There is a barbed observation made about Americans, that in other countries you may be asked Who are you? For Americans, it’s What do you do for a job? What line of work are you in? The roots of this are found in the Protestant work ethic, something that Max Weber captured so well in his book, “The Protestant Ethic and the Spirit of Capitalism.” The other side of this is what theologians call “vocation” and Maslow called “self-actualization” and that’s now been quoted in self-help books, bumper stickers and business seminars for what seems to be for-ev-er, the Harvey MacKay quote: “Find something you love to do, and you’ll never have to work a day in your life.” In Daniel Ró’s newest film, The Watercolorist (el Acuarelista), we see a story of a man who is doing something that he might love to do but is definitely compelled to do: watercolors. Under the delicate touch of Ró’s storytelling, we see just how dangerous and wondrous this can be, especially when the bright and shining 9-to-5 parameters of an occupation cease to shine when other people get involved.
Not every movie has tone. The Watercolortist is not one of those movies. The opening sequence soaks in mystery and whimsy, replete with scoring fit for an opened jewelry box or even a spinning carousel, the circadian rhythms of piano and xylophone tones convey something ethereal. So, too, the sleepy and darkly beautiful art supply shop harboring more than just paints and brushes but a shopkeeper speaking about artists in a way one would imagine a retired angel musing about the mysteries of certain mortals.
It is here that the artist played by Peruvian actor Miguel Iza and bearing stunning resemblance to American actor Christian Camargo, wanders in. This sets in motion a small gift to the audience, for we watch the rest of the movie seeded with anticipation of something beyond the knowledge of angels or ancient men who work in art shops to happen. Never before have the perils of watercolor painting been so dutifully treated. At the same time, what transpires seems to overwhelm the art.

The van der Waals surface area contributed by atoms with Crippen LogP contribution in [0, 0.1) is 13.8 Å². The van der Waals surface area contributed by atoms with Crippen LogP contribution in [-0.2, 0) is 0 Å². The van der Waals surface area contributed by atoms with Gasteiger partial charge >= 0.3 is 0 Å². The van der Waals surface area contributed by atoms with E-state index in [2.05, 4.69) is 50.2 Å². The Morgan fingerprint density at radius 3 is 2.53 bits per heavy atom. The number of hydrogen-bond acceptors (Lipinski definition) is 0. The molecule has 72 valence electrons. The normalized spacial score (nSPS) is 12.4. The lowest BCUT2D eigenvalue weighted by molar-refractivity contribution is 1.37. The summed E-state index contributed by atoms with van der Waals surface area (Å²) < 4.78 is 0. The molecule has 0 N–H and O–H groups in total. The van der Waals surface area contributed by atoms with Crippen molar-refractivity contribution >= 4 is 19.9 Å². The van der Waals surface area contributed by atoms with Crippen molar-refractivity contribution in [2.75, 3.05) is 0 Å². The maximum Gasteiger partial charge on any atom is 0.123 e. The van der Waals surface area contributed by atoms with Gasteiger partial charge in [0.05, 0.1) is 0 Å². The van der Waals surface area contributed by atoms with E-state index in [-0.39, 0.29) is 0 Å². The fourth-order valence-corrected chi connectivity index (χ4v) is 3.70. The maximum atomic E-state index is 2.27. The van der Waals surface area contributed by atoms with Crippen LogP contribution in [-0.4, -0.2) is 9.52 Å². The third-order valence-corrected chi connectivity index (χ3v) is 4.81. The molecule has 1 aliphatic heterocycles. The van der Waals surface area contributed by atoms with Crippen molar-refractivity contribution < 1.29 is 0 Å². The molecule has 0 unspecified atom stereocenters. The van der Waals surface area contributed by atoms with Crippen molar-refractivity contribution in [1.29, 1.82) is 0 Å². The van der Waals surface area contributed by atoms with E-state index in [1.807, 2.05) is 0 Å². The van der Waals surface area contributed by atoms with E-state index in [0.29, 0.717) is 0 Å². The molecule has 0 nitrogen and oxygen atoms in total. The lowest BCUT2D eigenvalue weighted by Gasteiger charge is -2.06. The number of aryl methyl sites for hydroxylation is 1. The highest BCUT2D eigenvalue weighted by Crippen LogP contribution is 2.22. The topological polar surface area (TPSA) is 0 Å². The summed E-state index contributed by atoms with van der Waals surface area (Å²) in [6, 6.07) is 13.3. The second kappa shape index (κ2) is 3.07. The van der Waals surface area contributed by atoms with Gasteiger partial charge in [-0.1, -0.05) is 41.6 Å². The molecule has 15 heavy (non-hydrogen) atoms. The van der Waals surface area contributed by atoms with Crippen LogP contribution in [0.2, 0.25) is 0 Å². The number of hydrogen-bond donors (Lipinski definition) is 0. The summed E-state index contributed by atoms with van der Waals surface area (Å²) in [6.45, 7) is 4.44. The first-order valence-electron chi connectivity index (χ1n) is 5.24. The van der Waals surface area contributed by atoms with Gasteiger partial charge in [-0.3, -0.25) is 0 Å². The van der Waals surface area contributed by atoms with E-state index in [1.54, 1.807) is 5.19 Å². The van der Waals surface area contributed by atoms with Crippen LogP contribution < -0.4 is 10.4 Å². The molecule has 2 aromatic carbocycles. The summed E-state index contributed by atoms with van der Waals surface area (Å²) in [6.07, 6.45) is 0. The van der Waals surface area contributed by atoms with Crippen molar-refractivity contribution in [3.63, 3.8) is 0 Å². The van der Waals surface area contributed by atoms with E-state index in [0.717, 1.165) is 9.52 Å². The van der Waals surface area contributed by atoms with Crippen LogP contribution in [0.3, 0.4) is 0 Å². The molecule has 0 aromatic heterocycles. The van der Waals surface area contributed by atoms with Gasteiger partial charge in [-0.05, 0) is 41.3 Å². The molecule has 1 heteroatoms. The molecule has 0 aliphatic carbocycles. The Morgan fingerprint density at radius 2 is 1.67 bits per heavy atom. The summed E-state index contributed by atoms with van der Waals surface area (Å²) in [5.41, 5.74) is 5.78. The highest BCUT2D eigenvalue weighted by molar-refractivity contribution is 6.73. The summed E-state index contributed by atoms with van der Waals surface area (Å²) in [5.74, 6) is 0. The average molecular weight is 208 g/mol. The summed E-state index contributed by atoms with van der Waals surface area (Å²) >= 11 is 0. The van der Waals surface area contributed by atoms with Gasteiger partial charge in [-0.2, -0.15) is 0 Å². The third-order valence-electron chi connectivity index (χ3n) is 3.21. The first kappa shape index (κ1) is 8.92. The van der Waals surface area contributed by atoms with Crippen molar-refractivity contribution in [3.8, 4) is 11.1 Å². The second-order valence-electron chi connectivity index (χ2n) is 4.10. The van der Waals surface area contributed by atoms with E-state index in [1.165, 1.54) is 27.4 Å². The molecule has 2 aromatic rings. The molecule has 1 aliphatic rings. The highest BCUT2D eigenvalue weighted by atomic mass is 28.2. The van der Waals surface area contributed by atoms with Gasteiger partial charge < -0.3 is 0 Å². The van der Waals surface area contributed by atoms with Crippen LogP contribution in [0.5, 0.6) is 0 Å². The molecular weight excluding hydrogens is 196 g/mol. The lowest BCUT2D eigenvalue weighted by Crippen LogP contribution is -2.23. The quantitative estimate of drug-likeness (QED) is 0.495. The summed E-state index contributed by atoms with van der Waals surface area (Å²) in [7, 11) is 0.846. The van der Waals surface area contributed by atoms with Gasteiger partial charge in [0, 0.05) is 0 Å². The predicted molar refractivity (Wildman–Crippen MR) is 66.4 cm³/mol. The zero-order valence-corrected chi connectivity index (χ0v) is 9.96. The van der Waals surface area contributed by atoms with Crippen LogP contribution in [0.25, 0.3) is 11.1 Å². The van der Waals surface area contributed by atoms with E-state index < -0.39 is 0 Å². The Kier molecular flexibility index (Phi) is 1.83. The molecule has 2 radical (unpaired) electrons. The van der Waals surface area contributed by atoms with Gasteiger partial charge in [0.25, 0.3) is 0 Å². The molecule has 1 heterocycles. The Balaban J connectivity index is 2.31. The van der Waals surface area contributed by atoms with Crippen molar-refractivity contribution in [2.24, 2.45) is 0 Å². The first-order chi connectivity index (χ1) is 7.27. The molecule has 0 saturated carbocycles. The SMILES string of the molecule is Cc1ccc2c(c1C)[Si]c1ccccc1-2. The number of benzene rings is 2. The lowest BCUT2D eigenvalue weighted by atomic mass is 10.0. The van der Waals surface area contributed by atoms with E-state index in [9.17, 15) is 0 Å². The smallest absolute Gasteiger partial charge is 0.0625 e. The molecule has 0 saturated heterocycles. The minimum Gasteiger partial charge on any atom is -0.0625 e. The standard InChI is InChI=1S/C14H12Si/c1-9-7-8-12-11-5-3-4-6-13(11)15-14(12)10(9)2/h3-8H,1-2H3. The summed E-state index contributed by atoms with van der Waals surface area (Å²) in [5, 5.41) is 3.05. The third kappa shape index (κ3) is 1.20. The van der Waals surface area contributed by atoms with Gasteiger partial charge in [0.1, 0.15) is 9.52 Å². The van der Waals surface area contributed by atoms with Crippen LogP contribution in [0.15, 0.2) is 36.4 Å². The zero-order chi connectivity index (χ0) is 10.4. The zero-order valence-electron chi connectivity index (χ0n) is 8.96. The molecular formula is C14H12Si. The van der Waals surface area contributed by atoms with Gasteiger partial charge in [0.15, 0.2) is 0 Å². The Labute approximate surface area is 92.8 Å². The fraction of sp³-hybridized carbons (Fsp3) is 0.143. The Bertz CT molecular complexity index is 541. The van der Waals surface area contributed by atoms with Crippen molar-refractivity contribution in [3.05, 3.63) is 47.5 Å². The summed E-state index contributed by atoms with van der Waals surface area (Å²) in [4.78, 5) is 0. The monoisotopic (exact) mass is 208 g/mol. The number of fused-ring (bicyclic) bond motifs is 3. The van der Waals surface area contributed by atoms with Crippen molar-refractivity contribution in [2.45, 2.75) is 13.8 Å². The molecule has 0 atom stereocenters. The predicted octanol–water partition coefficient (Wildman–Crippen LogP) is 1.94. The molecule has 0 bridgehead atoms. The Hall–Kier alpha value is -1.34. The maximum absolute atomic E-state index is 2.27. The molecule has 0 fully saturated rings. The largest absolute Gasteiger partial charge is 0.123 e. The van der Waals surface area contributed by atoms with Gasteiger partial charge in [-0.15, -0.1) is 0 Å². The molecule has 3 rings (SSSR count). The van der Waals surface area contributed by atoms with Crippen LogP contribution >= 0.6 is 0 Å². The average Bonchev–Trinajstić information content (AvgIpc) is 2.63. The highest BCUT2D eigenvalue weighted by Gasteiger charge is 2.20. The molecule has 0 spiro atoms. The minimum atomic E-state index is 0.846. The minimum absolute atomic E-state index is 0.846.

The artist finds himself in a new apartment building where he can focus on his art. And just like John-Paul Sarte discovered, “Hell is other people.” Interruptions, manipulations, intrusions—all threaten the livelihood of the artist. But folded into these scenes are carefully woven arguments, symbols and wit that swell with meaning over time.
Early on, there is a meeting of all the tenants over the subject of renovating the building.
“The renovations won’t determine who we are, only the way we live,” explains one tenet.
“The way we live determines how we are,” says another, follow by a “And who we are.”
The rebuttal follows: “I’m not sure who I am, but I know how I want to live, and those renovations aren’t in my plans.”
Chaos ensues with shouts of “In ‘your’ plans!”
The artist, hovering outside the door, overhears everything and retreats back to his apartment, for however hostile the people on the other side of the door were, the subject matter of architecture and its role in our lives is even more so. Everywhere in The Watercolortist are nooks and signposts of larger discussions. And then there is the art.
Oils and pastels, charcoal and sculpture—these are all media that are somewhat forgiving of error. Not so with watercolor. Thankfully, we get to see over and over the precision and deft touch needed to achieve such mastery (created in real life by Peruvian artist Carlos Zamora). It’s especially telling the first painting by the artist that we are allowed to see: a depiction of filing cabinets. Some open, some closed, all worth repetitive long looks because this is the magic of art, that it can take something as quotidian and arguably as ugly as filing cabinets and make of them something worthy of a frame and a wall. Just how far this transformative magic goes finds as its theater the rest of the film.
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